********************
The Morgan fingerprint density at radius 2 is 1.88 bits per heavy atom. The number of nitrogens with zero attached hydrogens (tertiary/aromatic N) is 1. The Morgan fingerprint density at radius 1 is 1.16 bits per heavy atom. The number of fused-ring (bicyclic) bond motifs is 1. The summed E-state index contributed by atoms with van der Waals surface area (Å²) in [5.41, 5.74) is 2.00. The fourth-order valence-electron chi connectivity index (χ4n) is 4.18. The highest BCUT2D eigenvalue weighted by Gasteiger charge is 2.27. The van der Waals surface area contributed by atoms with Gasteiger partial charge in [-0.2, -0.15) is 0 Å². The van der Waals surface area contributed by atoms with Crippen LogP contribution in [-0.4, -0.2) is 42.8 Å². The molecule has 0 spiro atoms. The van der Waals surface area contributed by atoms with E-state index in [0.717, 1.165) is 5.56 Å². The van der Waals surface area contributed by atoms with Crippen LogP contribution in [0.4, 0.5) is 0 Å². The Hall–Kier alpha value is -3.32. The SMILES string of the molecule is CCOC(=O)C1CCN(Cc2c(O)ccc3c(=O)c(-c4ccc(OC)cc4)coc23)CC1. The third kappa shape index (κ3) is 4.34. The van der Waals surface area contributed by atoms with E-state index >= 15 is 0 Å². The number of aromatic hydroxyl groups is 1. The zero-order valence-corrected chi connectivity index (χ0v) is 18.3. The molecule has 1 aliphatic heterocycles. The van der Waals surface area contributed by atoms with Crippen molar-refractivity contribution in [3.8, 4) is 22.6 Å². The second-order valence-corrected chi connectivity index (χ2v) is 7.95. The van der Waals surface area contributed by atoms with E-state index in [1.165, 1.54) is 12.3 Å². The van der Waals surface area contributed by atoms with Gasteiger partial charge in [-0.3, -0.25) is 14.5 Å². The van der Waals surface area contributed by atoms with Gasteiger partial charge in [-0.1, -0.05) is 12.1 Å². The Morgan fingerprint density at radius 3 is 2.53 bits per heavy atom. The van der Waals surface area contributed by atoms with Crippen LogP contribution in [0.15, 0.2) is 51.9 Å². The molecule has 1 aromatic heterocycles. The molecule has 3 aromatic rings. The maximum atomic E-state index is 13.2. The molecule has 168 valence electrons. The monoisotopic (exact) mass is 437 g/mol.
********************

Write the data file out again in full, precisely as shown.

The Morgan fingerprint density at radius 2 is 1.88 bits per heavy atom. The number of nitrogens with zero attached hydrogens (tertiary/aromatic N) is 1. The Morgan fingerprint density at radius 1 is 1.16 bits per heavy atom. The number of fused-ring (bicyclic) bond motifs is 1. The summed E-state index contributed by atoms with van der Waals surface area (Å²) in [5.41, 5.74) is 2.00. The fourth-order valence-electron chi connectivity index (χ4n) is 4.18. The highest BCUT2D eigenvalue weighted by Gasteiger charge is 2.27. The van der Waals surface area contributed by atoms with Gasteiger partial charge in [-0.2, -0.15) is 0 Å². The van der Waals surface area contributed by atoms with Crippen LogP contribution in [-0.4, -0.2) is 42.8 Å². The molecule has 0 spiro atoms. The van der Waals surface area contributed by atoms with E-state index in [0.717, 1.165) is 5.56 Å². The van der Waals surface area contributed by atoms with Crippen LogP contribution in [0.4, 0.5) is 0 Å². The Hall–Kier alpha value is -3.32. The SMILES string of the molecule is CCOC(=O)C1CCN(Cc2c(O)ccc3c(=O)c(-c4ccc(OC)cc4)coc23)CC1. The third kappa shape index (κ3) is 4.34. The van der Waals surface area contributed by atoms with E-state index >= 15 is 0 Å². The number of aromatic hydroxyl groups is 1. The zero-order valence-corrected chi connectivity index (χ0v) is 18.3. The molecule has 1 aliphatic heterocycles. The van der Waals surface area contributed by atoms with Crippen molar-refractivity contribution in [3.8, 4) is 22.6 Å². The second-order valence-corrected chi connectivity index (χ2v) is 7.95. The van der Waals surface area contributed by atoms with E-state index in [1.165, 1.54) is 12.3 Å². The van der Waals surface area contributed by atoms with Gasteiger partial charge in [-0.3, -0.25) is 14.5 Å². The van der Waals surface area contributed by atoms with Gasteiger partial charge in [-0.1, -0.05) is 12.1 Å². The Morgan fingerprint density at radius 3 is 2.53 bits per heavy atom. The van der Waals surface area contributed by atoms with Crippen LogP contribution in [0.15, 0.2) is 51.9 Å². The molecule has 1 aromatic heterocycles. The molecule has 3 aromatic rings. The maximum atomic E-state index is 13.2. The molecule has 168 valence electrons. The monoisotopic (exact) mass is 437 g/mol.